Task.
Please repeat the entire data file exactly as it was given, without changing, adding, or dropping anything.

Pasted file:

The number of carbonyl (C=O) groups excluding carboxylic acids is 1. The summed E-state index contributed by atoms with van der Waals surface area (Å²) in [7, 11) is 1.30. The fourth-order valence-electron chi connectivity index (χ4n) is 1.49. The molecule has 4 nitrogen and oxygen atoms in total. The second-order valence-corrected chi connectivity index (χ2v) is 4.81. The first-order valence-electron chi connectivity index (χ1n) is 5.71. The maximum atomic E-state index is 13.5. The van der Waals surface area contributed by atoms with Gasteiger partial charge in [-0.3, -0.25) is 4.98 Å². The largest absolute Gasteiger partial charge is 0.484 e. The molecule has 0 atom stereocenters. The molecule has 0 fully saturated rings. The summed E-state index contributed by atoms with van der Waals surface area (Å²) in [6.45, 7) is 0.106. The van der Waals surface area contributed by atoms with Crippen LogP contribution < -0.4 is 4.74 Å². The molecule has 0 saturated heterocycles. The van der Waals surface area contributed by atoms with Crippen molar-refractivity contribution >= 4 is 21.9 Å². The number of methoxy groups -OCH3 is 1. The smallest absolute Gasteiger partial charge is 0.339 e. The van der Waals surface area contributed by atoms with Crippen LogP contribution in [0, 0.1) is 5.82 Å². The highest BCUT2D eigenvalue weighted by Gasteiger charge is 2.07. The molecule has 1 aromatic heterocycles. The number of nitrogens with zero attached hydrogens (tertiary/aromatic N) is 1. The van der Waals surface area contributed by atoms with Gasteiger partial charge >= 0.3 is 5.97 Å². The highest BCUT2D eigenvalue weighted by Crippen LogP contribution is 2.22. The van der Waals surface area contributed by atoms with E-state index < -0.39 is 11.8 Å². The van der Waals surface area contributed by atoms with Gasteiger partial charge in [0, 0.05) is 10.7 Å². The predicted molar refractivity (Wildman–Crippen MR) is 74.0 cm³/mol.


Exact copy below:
The number of carbonyl (C=O) groups excluding carboxylic acids is 1. The summed E-state index contributed by atoms with van der Waals surface area (Å²) in [7, 11) is 1.30. The fourth-order valence-electron chi connectivity index (χ4n) is 1.49. The molecule has 4 nitrogen and oxygen atoms in total. The second-order valence-corrected chi connectivity index (χ2v) is 4.81. The first-order valence-electron chi connectivity index (χ1n) is 5.71. The maximum atomic E-state index is 13.5. The van der Waals surface area contributed by atoms with Gasteiger partial charge in [-0.3, -0.25) is 4.98 Å². The largest absolute Gasteiger partial charge is 0.484 e. The molecule has 0 atom stereocenters. The molecule has 0 fully saturated rings. The summed E-state index contributed by atoms with van der Waals surface area (Å²) in [6.45, 7) is 0.106. The van der Waals surface area contributed by atoms with Crippen LogP contribution < -0.4 is 4.74 Å². The molecule has 0 saturated heterocycles. The van der Waals surface area contributed by atoms with Crippen molar-refractivity contribution >= 4 is 21.9 Å². The number of methoxy groups -OCH3 is 1. The smallest absolute Gasteiger partial charge is 0.339 e. The van der Waals surface area contributed by atoms with Crippen LogP contribution in [0, 0.1) is 5.82 Å². The highest BCUT2D eigenvalue weighted by Gasteiger charge is 2.07. The molecule has 1 aromatic heterocycles. The number of nitrogens with zero attached hydrogens (tertiary/aromatic N) is 1. The van der Waals surface area contributed by atoms with Gasteiger partial charge >= 0.3 is 5.97 Å². The highest BCUT2D eigenvalue weighted by Crippen LogP contribution is 2.22. The van der Waals surface area contributed by atoms with E-state index < -0.39 is 11.8 Å². The van der Waals surface area contributed by atoms with Gasteiger partial charge in [0, 0.05) is 10.7 Å². The predicted molar refractivity (Wildman–Crippen MR) is 74.0 cm³/mol.